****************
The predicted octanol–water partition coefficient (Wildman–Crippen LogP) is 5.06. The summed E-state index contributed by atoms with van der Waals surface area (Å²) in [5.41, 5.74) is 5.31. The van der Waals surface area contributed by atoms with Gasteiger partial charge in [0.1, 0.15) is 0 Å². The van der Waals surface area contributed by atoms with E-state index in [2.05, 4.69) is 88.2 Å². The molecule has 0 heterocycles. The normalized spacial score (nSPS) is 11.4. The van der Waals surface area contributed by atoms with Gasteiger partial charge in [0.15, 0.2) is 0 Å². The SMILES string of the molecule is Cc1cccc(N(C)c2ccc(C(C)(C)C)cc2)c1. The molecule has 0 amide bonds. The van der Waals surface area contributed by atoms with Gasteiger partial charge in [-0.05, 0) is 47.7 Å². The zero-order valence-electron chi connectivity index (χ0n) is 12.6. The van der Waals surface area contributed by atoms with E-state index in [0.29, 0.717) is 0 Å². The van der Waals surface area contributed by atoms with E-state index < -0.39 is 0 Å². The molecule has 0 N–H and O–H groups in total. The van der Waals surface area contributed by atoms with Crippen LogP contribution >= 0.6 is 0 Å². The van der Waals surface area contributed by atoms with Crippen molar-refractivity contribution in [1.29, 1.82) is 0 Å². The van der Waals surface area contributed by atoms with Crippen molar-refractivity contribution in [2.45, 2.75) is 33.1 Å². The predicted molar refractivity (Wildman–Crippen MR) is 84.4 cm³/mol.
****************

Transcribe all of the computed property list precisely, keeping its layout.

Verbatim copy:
The predicted octanol–water partition coefficient (Wildman–Crippen LogP) is 5.06. The summed E-state index contributed by atoms with van der Waals surface area (Å²) in [5.41, 5.74) is 5.31. The van der Waals surface area contributed by atoms with Gasteiger partial charge in [0.1, 0.15) is 0 Å². The van der Waals surface area contributed by atoms with E-state index in [2.05, 4.69) is 88.2 Å². The molecule has 0 heterocycles. The normalized spacial score (nSPS) is 11.4. The van der Waals surface area contributed by atoms with Gasteiger partial charge in [0.15, 0.2) is 0 Å². The SMILES string of the molecule is Cc1cccc(N(C)c2ccc(C(C)(C)C)cc2)c1. The molecule has 0 amide bonds. The van der Waals surface area contributed by atoms with Gasteiger partial charge in [-0.05, 0) is 47.7 Å². The zero-order valence-electron chi connectivity index (χ0n) is 12.6. The van der Waals surface area contributed by atoms with E-state index in [0.29, 0.717) is 0 Å². The van der Waals surface area contributed by atoms with E-state index < -0.39 is 0 Å². The molecule has 0 N–H and O–H groups in total. The van der Waals surface area contributed by atoms with Crippen LogP contribution >= 0.6 is 0 Å². The van der Waals surface area contributed by atoms with Crippen molar-refractivity contribution in [1.29, 1.82) is 0 Å². The van der Waals surface area contributed by atoms with Crippen molar-refractivity contribution in [2.45, 2.75) is 33.1 Å². The predicted molar refractivity (Wildman–Crippen MR) is 84.4 cm³/mol.